Ever wondered how they get the words “zoom zoom” to follow a Mazda as it hurtles over cobblestoned streets in a nameless European city at 120 km an hour? Well, tonight we learned how to do exactly that!
The effect is called “motion tracking” and it basically involves pinning an object (such as text, a shape, a video or whatever) to a fixed point in a video composition – called the “attach point” – enabling the object to follow that point, in a scaled and proportional way, for the duration of the video. The golden rule is that the attach point needs to be visible at all times during the video, otherwise the effect tends to go a bit pear shaped, and we definitely don’t want that.
Rather than telling you, i will show you what I mean. In the first video below I’ve pinned the words “Big Black Bag” to my, well, big black bag. This is an example of a 2D effect whereby the subject moves but the camera remains static.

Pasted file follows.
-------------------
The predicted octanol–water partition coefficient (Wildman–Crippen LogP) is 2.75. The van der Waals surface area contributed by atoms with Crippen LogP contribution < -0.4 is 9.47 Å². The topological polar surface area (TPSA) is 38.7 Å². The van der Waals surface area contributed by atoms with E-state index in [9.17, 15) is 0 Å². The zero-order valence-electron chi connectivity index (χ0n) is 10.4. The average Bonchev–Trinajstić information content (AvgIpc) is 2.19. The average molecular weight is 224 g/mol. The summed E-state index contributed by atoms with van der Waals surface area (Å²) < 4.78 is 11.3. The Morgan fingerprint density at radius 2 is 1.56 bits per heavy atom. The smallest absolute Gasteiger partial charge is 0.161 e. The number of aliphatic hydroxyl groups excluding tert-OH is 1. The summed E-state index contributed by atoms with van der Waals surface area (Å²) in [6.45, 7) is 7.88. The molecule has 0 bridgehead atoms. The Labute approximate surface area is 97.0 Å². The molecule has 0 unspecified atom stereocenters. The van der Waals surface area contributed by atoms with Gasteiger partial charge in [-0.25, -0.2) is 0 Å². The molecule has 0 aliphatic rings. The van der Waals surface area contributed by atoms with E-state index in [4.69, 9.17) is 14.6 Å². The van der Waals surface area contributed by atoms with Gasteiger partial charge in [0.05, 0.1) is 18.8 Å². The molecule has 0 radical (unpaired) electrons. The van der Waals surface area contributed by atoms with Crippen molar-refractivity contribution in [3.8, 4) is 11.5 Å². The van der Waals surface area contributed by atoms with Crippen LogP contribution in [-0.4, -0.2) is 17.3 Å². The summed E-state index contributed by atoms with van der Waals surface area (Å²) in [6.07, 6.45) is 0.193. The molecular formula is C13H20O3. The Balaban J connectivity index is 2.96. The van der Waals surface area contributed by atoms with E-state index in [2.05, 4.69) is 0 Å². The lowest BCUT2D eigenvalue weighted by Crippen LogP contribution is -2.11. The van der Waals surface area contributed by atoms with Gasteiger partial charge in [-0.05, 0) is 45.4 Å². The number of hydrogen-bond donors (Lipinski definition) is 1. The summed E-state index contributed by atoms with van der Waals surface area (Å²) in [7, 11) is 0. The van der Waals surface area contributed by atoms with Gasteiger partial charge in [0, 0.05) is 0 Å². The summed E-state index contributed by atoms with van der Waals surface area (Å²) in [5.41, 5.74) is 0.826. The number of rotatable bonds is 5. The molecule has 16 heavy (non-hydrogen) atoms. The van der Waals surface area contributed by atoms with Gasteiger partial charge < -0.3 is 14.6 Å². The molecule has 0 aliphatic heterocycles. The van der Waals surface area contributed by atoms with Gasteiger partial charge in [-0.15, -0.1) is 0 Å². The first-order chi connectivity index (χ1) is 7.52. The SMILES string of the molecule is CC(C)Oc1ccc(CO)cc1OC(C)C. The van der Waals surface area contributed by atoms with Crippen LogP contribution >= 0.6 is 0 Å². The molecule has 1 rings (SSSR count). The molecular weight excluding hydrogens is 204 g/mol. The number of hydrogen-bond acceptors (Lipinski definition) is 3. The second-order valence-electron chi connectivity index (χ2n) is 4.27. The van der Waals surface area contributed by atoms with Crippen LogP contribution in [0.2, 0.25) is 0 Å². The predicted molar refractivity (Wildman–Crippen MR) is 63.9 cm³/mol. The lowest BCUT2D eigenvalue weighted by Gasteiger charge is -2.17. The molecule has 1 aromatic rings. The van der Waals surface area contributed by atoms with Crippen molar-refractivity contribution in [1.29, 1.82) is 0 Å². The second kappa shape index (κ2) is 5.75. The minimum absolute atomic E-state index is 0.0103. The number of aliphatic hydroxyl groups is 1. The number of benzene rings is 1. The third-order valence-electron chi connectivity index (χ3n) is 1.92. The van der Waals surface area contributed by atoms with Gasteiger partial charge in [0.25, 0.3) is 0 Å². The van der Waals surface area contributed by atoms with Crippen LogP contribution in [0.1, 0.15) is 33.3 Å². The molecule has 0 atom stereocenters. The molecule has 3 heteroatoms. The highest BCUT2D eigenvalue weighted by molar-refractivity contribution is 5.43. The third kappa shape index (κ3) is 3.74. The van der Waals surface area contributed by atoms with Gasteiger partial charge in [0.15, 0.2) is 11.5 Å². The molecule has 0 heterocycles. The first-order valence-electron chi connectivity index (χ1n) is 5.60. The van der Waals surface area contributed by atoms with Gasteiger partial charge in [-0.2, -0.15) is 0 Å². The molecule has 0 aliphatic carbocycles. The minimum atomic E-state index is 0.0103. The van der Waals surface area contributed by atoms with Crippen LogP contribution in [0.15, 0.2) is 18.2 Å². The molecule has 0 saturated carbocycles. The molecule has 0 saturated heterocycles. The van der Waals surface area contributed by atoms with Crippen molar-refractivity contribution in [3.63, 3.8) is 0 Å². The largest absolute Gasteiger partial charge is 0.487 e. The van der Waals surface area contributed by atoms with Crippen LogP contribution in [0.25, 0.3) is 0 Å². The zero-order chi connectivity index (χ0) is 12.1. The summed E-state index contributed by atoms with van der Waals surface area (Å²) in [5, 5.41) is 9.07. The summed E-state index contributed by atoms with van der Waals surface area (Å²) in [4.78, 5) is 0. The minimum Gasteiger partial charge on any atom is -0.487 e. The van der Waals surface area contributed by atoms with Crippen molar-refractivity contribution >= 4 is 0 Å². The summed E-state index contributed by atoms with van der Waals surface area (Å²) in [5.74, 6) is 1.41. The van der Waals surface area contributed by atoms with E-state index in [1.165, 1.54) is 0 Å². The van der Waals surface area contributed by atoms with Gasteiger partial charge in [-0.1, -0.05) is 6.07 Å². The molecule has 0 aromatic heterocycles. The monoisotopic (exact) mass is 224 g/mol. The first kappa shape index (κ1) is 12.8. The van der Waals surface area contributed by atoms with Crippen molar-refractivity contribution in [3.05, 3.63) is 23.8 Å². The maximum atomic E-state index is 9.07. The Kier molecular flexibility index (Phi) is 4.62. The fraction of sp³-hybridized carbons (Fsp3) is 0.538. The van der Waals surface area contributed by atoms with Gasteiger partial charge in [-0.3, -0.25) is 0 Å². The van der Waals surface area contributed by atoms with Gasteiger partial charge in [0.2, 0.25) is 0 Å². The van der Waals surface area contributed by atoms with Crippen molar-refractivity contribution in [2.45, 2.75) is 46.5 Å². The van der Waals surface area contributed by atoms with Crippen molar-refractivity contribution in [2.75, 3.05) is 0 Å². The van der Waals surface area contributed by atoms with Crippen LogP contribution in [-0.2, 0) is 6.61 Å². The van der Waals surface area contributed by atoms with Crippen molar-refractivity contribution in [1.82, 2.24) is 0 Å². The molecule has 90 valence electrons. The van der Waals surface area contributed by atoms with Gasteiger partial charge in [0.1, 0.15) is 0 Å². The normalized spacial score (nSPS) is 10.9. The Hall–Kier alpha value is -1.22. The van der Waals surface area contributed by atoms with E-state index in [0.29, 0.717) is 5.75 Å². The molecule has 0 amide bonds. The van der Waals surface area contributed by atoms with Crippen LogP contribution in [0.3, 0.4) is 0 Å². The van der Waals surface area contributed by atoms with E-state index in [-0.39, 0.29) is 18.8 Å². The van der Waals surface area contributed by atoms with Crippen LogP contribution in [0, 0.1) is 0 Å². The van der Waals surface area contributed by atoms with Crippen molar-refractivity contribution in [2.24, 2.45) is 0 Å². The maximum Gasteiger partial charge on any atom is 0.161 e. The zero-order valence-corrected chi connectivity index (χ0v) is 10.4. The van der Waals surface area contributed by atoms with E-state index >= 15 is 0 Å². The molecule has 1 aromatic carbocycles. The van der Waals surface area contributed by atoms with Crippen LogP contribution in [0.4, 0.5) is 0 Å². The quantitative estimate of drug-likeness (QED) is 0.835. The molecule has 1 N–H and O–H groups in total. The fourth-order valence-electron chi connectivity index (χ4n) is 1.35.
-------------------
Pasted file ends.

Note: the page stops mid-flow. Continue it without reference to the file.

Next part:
Big Black Bag
And here’s another one, also in 2D.
I Like Bins
And last but not least, an example of 3D motion tracking where the camera moves around a stationary object. In this case I tracked some text to the top of the subject (a tripod) and added a couple of shape layers, onto which I added images (sourced from the web) of the Mona Lisa and the character Lucy from Peanuts. You can see how the tracked objects maintain a realistic scale and perspective as the camera moves, just as they would if they were real objects attached to the tripod.
Mona Lisa Goes Peanuts
My examples are very basic but this exercise did give me a glimpse into the myriad potential uses of After Effects to spice up, personalise, brand and enhance video content. Below is something far more schmick, sourced from Vimeo…